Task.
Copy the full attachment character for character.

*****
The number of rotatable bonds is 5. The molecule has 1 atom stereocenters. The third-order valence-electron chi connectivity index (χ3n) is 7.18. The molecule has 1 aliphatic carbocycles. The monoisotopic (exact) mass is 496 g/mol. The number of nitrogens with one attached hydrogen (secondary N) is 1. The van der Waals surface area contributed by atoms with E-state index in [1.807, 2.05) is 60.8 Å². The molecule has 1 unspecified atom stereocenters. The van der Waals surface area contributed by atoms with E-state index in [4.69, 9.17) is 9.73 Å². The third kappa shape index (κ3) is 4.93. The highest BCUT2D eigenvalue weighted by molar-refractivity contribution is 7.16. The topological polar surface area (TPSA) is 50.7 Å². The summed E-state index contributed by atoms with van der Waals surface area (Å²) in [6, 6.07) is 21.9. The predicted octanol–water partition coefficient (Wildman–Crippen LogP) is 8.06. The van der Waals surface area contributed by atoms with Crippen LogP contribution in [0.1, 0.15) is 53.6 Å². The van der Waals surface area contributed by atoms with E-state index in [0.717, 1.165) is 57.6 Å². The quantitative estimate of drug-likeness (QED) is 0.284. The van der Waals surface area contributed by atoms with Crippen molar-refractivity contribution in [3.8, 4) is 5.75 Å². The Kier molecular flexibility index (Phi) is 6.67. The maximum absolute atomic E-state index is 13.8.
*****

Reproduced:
The number of rotatable bonds is 5. The molecule has 1 atom stereocenters. The third-order valence-electron chi connectivity index (χ3n) is 7.18. The molecule has 1 aliphatic carbocycles. The monoisotopic (exact) mass is 496 g/mol. The number of nitrogens with one attached hydrogen (secondary N) is 1. The van der Waals surface area contributed by atoms with E-state index in [1.807, 2.05) is 60.8 Å². The molecule has 1 unspecified atom stereocenters. The van der Waals surface area contributed by atoms with E-state index in [4.69, 9.17) is 9.73 Å². The third kappa shape index (κ3) is 4.93. The highest BCUT2D eigenvalue weighted by molar-refractivity contribution is 7.16. The topological polar surface area (TPSA) is 50.7 Å². The summed E-state index contributed by atoms with van der Waals surface area (Å²) in [6, 6.07) is 21.9. The predicted octanol–water partition coefficient (Wildman–Crippen LogP) is 8.06. The van der Waals surface area contributed by atoms with Crippen LogP contribution in [0.1, 0.15) is 53.6 Å². The van der Waals surface area contributed by atoms with E-state index in [0.717, 1.165) is 57.6 Å². The quantitative estimate of drug-likeness (QED) is 0.284. The van der Waals surface area contributed by atoms with Crippen molar-refractivity contribution in [3.8, 4) is 5.75 Å². The Kier molecular flexibility index (Phi) is 6.67. The maximum absolute atomic E-state index is 13.8.